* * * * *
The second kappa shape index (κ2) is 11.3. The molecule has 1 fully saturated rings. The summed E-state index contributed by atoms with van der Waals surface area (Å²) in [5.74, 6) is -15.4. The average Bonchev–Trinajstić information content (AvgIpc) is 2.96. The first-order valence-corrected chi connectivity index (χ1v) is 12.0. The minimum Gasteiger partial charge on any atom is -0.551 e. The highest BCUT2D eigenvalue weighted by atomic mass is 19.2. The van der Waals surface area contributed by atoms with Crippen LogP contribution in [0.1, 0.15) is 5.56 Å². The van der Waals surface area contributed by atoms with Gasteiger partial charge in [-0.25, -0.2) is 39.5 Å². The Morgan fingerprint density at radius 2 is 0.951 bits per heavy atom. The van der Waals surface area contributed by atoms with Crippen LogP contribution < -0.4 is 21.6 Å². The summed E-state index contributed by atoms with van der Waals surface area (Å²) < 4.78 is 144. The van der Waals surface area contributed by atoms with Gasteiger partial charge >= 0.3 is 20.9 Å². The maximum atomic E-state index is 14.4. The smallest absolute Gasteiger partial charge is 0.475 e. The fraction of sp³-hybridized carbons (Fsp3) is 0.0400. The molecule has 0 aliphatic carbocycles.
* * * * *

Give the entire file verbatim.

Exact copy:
The second kappa shape index (κ2) is 11.3. The molecule has 1 fully saturated rings. The summed E-state index contributed by atoms with van der Waals surface area (Å²) in [5.74, 6) is -15.4. The average Bonchev–Trinajstić information content (AvgIpc) is 2.96. The first-order valence-corrected chi connectivity index (χ1v) is 12.0. The minimum Gasteiger partial charge on any atom is -0.551 e. The highest BCUT2D eigenvalue weighted by atomic mass is 19.2. The van der Waals surface area contributed by atoms with Crippen LogP contribution in [0.1, 0.15) is 5.56 Å². The van der Waals surface area contributed by atoms with Gasteiger partial charge in [-0.25, -0.2) is 39.5 Å². The Morgan fingerprint density at radius 2 is 0.951 bits per heavy atom. The van der Waals surface area contributed by atoms with Crippen LogP contribution < -0.4 is 21.6 Å². The summed E-state index contributed by atoms with van der Waals surface area (Å²) < 4.78 is 144. The van der Waals surface area contributed by atoms with Gasteiger partial charge >= 0.3 is 20.9 Å². The maximum atomic E-state index is 14.4. The smallest absolute Gasteiger partial charge is 0.475 e. The fraction of sp³-hybridized carbons (Fsp3) is 0.0400. The molecule has 0 aliphatic carbocycles.